The values we use for our outcodes are defined in realbox.h as follows. (These happen to be implemented as define values rather than static int constants.)

#define BOX_INSIDE 0 
#define BOX_LOX 1 
#define BOX_HIX 2 
#define BOX_LOY 4 
#define BOX_HIY 8 
#define BOX_LOZ 16 
#define BOX_HIZ 32 

Thus in the plane, a critter located to the 'northwest' of a box would have an outcode of BOX_LOX | BOX_HIY. And to perform some action dosomething() only if a critter had touched the lower edge of a box, we could put a line like this into an overridden version of the critter's update method.

if(_outcode & BOX_LOX) 

Indeed, looking back at our Space Invaders Exercise 3.10 in Chapter 3: The Pop Framework, recall that we suggested a condition of just this form for use in the critter's update to detect if the critter had touched the bottom edge of the screen during its last move.

The Draw method

In order to draw a critter we need to have a pointer to a cGraphics object. Also we may have some drawflags to indicate some special aspects of how we want to draw the critter; generally, for instance, we draw a circle around the player critter, and we draw our critters as 'hollow' if they have been recently damaged.

So the cCritter::draw code looks essentially like the following, though the actual code you'll find in critter.cpp is a little more complicated.

void cCritter::draw(cGraphics *pgraphics, int drawflags) 
    if (recentlyDamaged()) 
        drawflags |= CPopView::DF_WIREFRAME 
    _psprite->draw(pgraphics, drawflags); 

The draw code is an example of the Template Method pattern. We always want to multiply in the attitude matrix, doing the necessary set-up and clean-up to the pgraphics matrix stack. The part of the call that we override is separated out into the virtual cSprite::draw method.

We almost don't need to make cCritter::draw a virtual function, but the cCritterArmed::draw does override and extend the cCritter::draw to draw a short line segment to represent the gun.

The Animate method

Let's say a bit more about the critter's _attitude matrix. This specifies how we are to orient the sprite image that represents the critter. The place where the critter updates the _attitude is in its cCritter::updateAttitude call, which is called by the cCritter::animate.

void cCritter::animate(Real dt) 
    _psprite->animate(dt, this); 

If _attitudetomotionlock field is TRUE, the updateAttitude method matches the _attitude matrix to the motion matrix given by the tangent, normal, binormal, and position vectors. This is a good default behavior that makes the critters look lively. If _attitudetomotionlock is FALSE, we allow for the possibility that the critter is spinning.

void cCritter::updateAttitude(Real dt) 
    _attitude.setLastColumn(_position); //always update position.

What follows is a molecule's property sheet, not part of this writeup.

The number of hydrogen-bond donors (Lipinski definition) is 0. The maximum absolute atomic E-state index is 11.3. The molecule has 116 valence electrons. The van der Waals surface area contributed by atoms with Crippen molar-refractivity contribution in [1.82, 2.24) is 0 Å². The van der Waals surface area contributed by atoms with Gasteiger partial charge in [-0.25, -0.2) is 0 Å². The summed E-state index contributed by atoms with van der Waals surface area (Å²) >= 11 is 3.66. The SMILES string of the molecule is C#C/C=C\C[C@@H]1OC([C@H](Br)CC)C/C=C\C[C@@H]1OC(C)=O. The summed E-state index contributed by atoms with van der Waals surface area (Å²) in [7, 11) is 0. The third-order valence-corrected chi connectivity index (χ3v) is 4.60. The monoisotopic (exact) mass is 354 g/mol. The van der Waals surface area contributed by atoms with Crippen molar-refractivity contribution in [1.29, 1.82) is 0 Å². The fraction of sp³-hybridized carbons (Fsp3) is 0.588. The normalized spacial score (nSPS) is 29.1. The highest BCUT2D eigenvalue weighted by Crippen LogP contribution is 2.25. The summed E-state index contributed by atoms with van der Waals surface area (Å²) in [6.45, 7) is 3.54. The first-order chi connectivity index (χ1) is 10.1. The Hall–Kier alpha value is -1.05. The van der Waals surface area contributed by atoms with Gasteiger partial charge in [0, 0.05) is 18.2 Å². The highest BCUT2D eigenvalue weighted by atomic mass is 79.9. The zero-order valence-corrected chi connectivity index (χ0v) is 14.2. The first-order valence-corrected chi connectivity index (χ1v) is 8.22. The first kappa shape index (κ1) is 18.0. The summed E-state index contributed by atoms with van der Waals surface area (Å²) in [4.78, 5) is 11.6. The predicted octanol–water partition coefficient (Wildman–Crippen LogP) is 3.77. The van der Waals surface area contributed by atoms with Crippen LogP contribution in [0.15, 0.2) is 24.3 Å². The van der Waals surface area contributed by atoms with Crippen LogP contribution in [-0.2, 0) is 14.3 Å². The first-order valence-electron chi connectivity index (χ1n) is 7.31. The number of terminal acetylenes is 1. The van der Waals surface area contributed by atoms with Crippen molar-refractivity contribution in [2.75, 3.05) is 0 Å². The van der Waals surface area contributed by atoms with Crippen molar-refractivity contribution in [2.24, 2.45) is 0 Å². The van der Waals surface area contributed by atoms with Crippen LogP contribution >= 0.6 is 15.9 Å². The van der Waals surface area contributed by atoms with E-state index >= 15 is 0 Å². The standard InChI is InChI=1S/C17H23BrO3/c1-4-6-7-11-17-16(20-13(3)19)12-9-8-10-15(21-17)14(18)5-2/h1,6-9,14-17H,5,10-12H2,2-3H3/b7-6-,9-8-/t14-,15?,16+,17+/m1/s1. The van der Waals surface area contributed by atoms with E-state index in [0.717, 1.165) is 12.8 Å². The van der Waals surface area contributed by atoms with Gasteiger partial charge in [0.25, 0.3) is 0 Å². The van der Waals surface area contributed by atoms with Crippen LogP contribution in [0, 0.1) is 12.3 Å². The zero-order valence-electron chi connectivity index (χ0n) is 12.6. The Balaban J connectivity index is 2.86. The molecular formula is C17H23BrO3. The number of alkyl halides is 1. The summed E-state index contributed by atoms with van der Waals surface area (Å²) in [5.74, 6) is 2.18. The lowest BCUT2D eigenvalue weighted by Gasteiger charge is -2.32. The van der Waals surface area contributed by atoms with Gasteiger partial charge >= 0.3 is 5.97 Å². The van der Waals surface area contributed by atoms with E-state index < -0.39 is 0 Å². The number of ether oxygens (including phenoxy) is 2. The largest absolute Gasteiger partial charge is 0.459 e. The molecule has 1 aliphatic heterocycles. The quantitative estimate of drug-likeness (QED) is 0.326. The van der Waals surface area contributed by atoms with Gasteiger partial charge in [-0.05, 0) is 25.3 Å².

if (_attitudetomotionlock) 
    else //_attitudetomotionlock is FALSE 

As we'll see in Chapter 9: Sprites, the reason we pass this to the cSprite::animate() call is that the sprite may want to change itself depending on the direction or the health of its owner critter.

Randomizing and mutation methods

As well as the randomizePosition and randomizeVelocity methods, we can also change a critter by calling a cCritter::mutate(int mutationflags, Real mutationstrength) method.

The way this works is that we can feed in various combinations of the static MF_ mutation flags, some of which are defined in critter.h, some in sprite.h and some in spritepolygon.h. The cCritter::mutate method changes a few critter values and then makes a call to the cSprite::mutate method. For randomizing purposes, these methods use the singleton cRandomizer::pinstance() object.

The Die and Damage methods

The default cCritter::die method is implemented in-line simply as virtual void die(){delete_me();}. This tells the owner game to delete the pointer and remove it from the cBiota array when the current round of critter updates is done. The reason we wait a bit is that it can cause trouble if you start adding and deleting critters to an array that you're in the process of updating.

Some critters override the die or the damage method to make a noise with a call of the form playSound("Bonk"). Both the cCritter and cGame classes have a playSound method. The string you feed into a playSound call needs to be defined in quotes as the ID of the relevant resource, for instance as 'BONK'. The names of resources are not case sensitive.

The standard cCritter::damage(int hitstrength) code reduces the _health by hitstrength, and if the _health is less than or equal to zero, the critter makes a call to die().

The Collide method

Collision is a tricky matter, and we'll give a more detailed discussion of it in Chapter 11: Collisions. Critters collide in pairs.

Each critter has the virtual BOOL cCritter::collide(cCritter *pother) method whose default behavior is to perform an elastic collision between the caller critter and the pother critter, changing their positions and velocities in a manner that would be physically natural if the critters were spheres.

We can override a critter's collide method to include a reaction to the critter that it's colliding with, possibly killing one of the critters, adding a score to one, or the like.

Sometimes we may have two cCritter *pcritteri, *pcritterj that belong to cCritter child classes that have different overrides of the collide method. In this case it makes a difference whether you call pcritteri->collide(pcritterj) or pcritteri->collide(pcritterj). We generally don't want to call both collide methods as (a) this would waste computational time and (b) the collide methods are designed to have a symmetric effect on the critters, so it would be physically incorrect to call collide twice for one particular collision. As we discuss in Chapter 11: Collisions, we give the critters an int _collidepriority field and a virtual int cCritter::collidesWith(cCritter *pcritterother) method to resolve the question of which critter gets to control a given collision.

    Part I: Software Engineering and Computer Games
    Part II: Software Engineering and Computer Games Reference